Calamagrostis nutkaensis

Pacific Reed grass is a large and stately grass that is found close to the coast/ beach. A tall growing species with large flat green foliage and tall flowers that are at first green and then age to straw in summer. To 3′ tall on average, this plant can even perform as an epiphyte as is sometimes seen in forests adjacent to the beach. Spreads to form large clumps that are staunchly evergreen. Native from S. Alaska to N. California. This makes a wonderful casual plant with stiffly upright flower spikes. To  3′ wide  and clumping.  Average to amended soil, adaptable to clay soils. This is a great first line grass at the beach. It endures salt spray and poor soils. Easy to grow native grass for rough areas, meadows, forest verges. Full sun to quite a bit of shade. It may be cut back hard in the early spring,  but appearance is very stable throughout the year. Deer resistant. Very easy to grow. Light consistent water  inland, but drought adapted at the coast. Associated plants in the wild are Polypodium scopulorum, Picea sitchensis, Gaultheria shallon (Salal). One of our best native evergreen grasses for our gardens. Oregon native plant.

My Favorites

Plant type: ,  |  Sun exposure: , ,
Biome: , ,  |  USDA Hardiness zone: Zn6a -5º to -10ºF
Foliage color:  |  Foliage season:


A sparkling little groundcover Hebe with emerald green leaves on trailing black stems and clouds of violet blue flowers in early summer. to 8″ tall spreading to 2′ wide. It covers the ground very densely. It may be used as a small scale ground cover but never more than 4′ x 4′ square feet. Rich to average soil with consistent light water though summer. Cold hardy below 10ºF. Very easy to grow and handsome plant. Hummingbird and Butterflies adore the flowers. Excellent rock garden subject. Very good performance at the coast.  Nice trough plant. Good looking year round. Avoid hot wet soils and compacted droughty places. Ideally sited on a slight slope. Stems will eventually root where they touch. Combine with Penstemon pinifolius ‘Mersea Yellow’. New Zealand.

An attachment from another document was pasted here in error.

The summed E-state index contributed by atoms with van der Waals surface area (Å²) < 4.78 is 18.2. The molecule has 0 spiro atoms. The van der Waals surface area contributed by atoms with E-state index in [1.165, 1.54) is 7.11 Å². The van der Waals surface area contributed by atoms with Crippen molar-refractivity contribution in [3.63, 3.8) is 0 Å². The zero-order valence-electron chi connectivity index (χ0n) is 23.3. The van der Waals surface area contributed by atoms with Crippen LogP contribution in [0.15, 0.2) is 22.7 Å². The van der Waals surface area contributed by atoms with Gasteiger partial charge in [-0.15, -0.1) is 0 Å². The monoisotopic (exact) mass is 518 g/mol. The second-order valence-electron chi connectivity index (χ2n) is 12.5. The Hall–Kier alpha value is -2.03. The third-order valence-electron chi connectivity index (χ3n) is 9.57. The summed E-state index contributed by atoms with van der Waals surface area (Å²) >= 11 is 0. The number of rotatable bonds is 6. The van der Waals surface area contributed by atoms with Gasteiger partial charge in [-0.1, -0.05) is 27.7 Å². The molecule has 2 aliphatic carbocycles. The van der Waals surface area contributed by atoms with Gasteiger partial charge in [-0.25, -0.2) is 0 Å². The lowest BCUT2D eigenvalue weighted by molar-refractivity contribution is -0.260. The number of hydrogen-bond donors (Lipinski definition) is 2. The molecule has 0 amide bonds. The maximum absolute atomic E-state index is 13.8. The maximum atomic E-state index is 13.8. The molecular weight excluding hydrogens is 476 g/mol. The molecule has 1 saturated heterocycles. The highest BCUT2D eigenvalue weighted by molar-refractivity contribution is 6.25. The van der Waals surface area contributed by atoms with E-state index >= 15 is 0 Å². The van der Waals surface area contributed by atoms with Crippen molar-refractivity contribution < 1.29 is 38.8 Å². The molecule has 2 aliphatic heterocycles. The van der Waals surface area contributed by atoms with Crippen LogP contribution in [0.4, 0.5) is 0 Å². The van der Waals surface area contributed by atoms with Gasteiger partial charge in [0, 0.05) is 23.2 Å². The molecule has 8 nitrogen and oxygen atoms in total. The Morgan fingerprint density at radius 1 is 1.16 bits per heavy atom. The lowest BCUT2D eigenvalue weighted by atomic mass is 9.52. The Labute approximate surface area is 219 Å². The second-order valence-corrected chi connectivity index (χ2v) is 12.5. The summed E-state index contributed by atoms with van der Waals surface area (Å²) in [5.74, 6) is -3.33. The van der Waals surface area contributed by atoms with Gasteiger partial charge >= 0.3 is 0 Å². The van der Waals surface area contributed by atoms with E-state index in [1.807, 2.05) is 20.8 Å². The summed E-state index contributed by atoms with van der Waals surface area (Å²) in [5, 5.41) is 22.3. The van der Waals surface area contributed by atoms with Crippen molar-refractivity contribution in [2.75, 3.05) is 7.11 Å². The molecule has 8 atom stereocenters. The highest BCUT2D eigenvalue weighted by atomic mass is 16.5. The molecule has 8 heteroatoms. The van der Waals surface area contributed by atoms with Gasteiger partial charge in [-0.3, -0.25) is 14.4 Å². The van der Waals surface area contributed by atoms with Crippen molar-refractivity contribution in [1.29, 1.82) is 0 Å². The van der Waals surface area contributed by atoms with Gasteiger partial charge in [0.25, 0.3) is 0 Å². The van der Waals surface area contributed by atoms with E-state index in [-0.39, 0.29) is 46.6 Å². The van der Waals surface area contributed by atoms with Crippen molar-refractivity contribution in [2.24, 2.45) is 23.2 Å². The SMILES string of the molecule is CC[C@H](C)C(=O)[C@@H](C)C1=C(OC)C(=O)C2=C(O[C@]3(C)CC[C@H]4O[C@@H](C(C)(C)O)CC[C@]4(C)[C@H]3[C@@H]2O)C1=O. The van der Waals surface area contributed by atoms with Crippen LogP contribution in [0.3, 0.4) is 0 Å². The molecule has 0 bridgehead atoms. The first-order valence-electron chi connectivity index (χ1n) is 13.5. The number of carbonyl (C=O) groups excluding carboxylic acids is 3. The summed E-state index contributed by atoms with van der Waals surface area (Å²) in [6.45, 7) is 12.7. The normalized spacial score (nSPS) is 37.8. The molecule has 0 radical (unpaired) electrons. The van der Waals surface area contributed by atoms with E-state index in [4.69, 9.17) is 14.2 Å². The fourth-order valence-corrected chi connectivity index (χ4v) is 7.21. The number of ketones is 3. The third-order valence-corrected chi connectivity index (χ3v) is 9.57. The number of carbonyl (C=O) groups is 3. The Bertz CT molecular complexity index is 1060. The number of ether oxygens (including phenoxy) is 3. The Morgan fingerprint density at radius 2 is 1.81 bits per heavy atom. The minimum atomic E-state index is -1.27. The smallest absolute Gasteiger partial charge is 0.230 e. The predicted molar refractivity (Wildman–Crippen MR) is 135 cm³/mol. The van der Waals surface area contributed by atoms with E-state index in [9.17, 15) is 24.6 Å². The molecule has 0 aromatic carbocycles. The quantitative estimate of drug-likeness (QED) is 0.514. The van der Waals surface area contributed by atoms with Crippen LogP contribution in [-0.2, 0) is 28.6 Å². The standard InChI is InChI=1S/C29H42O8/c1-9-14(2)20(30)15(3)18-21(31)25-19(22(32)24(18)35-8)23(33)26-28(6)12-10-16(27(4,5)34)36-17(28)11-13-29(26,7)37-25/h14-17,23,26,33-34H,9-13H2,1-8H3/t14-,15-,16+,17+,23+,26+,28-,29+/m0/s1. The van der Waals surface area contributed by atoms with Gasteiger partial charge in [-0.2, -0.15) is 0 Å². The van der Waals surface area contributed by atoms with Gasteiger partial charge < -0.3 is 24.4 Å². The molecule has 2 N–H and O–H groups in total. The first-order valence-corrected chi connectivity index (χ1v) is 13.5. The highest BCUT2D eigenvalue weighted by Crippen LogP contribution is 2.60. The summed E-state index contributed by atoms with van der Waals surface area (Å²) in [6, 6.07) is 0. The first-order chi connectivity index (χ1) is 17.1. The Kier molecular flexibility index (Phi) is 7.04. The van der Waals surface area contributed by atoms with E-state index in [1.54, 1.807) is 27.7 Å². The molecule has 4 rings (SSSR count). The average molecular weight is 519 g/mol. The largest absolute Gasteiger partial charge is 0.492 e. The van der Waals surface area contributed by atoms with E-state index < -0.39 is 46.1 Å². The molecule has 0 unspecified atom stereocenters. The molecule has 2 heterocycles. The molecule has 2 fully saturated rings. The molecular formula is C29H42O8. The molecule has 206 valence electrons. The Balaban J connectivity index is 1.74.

My Favorites

Plant type: ,  |  Sun exposure: ,
Biome: ,  |  USDA Hardiness zone: Zn7b 10º to 5ºF
Foliage color:  |  Foliage season:


Broadleaved strawberry or mountain strawberry is a widespread native species with large white flowers in spring that turn to small delicious red fruits in June. A low spreading perennial that also spreads liberally by runners. This tendency ramps up in richer conditions. This tough native form was found by our employee Brandon at Mt. St. Helens. This clone shows impressive vigor and is useful in a  number of ways. A tough species that naturally thrives in clay soils (and clay strawberry pots). It competes admirably with grass and is best between native clumpers. Associated plants in the Willamette Valley are Dichelostemma congestum, Carex tumulicola , Lathyrus nevadensis, and Calochortus tolmiei. Mostly evergreen with many bright red leaves in winter but leaves remain present in all but the coldest situations. In the garden give it rich to average soil and regular irrigation to establish. This variety has enough summer drought adaptation that it will grow sufficiently with little summer water. Cold hardy, tough little plants. Bears one crop of fruit per year. Rescue them from snails and ants. Widespread throughout the region. On the west side it is found everywhere from oak savannas to alpine meadows. In the eastern part of the state it is primarily in the mountains in partly shaded zones where there is adequate moisture. Each plant spreads to about 6″ across and runners expand out more than a foot from that. Oregon native plant.

Xera Plants Introduction

My Favorites

Plant type:  |  Sun exposure: ,
Biome: , , ,  |  USDA Hardiness zone: Zn5a -15º to -20ºF
Foliage color:  |  Foliage season:


Phacelia heterophylla ssp. virgata

Varied leaf Phacelia. For anyone who has hiked and camped in Oregon you are likely already familiar with this silvery plant. The divided and rounded laves are clad in silver fur and the leaves are the highlight of this widespread perennial. The flower which shows great promise as it rises from the cool leaves. It opens and then unfurls and you expect a purple or even red flower but no disappointly- dingy off white is what unfurls. Either way its a pollinator paradise. Size is dependent on the fertility of the soil. Often you see this plant in its early rosette forms along just about any path in the state. Western Oregon to Eastern Oregon this widespread plant is specific to our native pollinators. To 18″-3′ (in really rich soil). Short lived Oregon native perennial. About 3-5 years. Reliably reseeds. Seedlings are easy to spot as they mimic the parent plant. Full sun to a considerable amount of woodland shade. Associated plants in habitat are Sword ferns (Polystichum minutum) and Vancouveria hexandra. Moderately deer resistant. Native in the Portland city limits. Oregon native plant.